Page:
We’ve all heard of the X Factor and I'm sure that conjures up several images. But with reference to general staffing and skills shortages, which seem to be an issue for many organisations, we wonder whether enough time has been spent in actually understanding the generation differences within our markets? Has consideration been given to the new generation emerging in the staff recruitment programs - the Y generation?
We would guess that many of us are familiar with the generation known as "The Baby Boomers". However, did you know that this generation would now group anyone born in the 1950's into this category?
It was certainly a wake-up call as to how quickly time passes.
The study actually identified four main generation groups that can be used to help give a general understanding of the different core values and work ethics of the individuals that firms may be seeking to recruit and retain:
The Veterans (born 1945 or before)
The Baby Boomers (born 1946 - 1963)
Generation X (born 1964 - 1981)
Generation Y (born 1982 or after)
We guess that in future there may be a Generation COVID to cover those whose ability to sit high school examinations or university final year degree examinations has been impacted with their qualifications being decided by predictions based on assessments based on course work completed during the academic peroids leading up to the examinations.
It's perhaps easiest to understand the Veterans group. These individuals were greatly influenced by the world wars and the study categorises their core values as cautious and traditional, with hard-working, dependable and loyal work ethics. In contrast, the Baby Boomers were influenced by the 'Atomic Age', much greater prosperity and, of course, the lunar landing and Rock & Roll. Their core values are optimistic, experimental and non-conformist. They are generally workaholics, accepting of high stress levels and are team orientated. They value titles and status in their professional careers and expect sacrifice from sub-ordinates.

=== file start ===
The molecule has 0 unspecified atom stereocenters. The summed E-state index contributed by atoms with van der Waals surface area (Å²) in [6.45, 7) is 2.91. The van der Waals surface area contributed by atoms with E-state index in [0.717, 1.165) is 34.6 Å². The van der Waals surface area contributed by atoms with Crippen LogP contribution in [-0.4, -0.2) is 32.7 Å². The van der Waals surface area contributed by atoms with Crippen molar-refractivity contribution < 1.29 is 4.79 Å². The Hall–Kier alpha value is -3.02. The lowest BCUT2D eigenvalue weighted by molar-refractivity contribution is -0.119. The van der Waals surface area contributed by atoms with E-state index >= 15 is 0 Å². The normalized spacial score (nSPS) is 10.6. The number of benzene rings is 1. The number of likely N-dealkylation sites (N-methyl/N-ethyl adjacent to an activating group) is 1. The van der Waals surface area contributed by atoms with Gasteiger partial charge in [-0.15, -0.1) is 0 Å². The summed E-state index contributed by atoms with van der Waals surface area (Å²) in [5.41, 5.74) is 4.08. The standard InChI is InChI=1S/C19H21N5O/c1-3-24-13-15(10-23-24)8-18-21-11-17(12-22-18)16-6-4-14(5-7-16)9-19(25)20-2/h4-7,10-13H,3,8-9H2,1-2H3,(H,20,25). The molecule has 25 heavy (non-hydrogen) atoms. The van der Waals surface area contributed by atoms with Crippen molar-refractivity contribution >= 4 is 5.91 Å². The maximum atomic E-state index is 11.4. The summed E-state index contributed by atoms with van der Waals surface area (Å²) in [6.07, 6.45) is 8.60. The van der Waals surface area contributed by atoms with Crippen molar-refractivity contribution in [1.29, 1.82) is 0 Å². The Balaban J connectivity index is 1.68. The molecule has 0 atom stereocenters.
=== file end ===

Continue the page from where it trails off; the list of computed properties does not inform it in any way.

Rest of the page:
The X generation represents a key group in current staff recruitment programs. Their formative influences ranged from economic recession, nuclear threat and the advent of Aids to the Pop Music culture and personal computing. Generally, this group is comfortable with technology, adaptive to change and confident in their own abilities. Their work ethic is very much based on 'working within the system'. They have a desire to be recognised for professional achievements and a willingness to make personal sacrifices for career advancement. They are generally 'goal' motivated, but there is a strong desire for job security.
We would guess that the X group represents a substantial proportion of the staffing in many firms. However, what about the next group, the Y group? The study made some interesting points, which may well be worth noting in your graduate recruitment programs. The Y generation have come from a background characterised by mobile technology, increased violence and terror, mass media marketing and the advent of Dance/Rap music. Their general background is more child and community focused. As distinct from the X generation, their core values are more diverse and optimistic, with more global awareness and a general 'street smart' approach. They seek a more balanced work and social life, with the work environment being a more fun and communal place. However, their approach to work is more independent and entrepreneurial. They will seek more challenges and variety and will want to continuously develop their skills.
There is a general lack of loyalty and commitment to any particular organisation, and so, if they are not learning, they will move on. The offer of a flexible work place and a better work-life balance are clichés to this generation. What they really want is respect and control.
With over 72 million people worldwide in the cohort currently entering the workforce, employers are standing up and taking notice. Generation Y is the group that will fuel the talent wars for the next decade or more. For employers, members of Generation Y offer a set of highly desirable traits; they are well educated, technically savvy, and have grown up with constant pressure from society and family to achieve.
Whilst of course the study is only general in nature, it suggests companies need to embrace new HR processes and understand that techniques used to motivate Baby Boomers won't necessarily work with Generation Y.
The Thailand executive recruiters and executive search firms would probably come across more of the workforce that fit into generation X and Y categories and this is also true about the RSM recruitment agency in Bangkok. However, we may be commenting in future RSM Recruitment placement articles on the "Generation COVID" group that were forced to accustom themselves to new technological processes such as meetings and interviews conducted by webex and zoom as well as working from home. - Watch this space!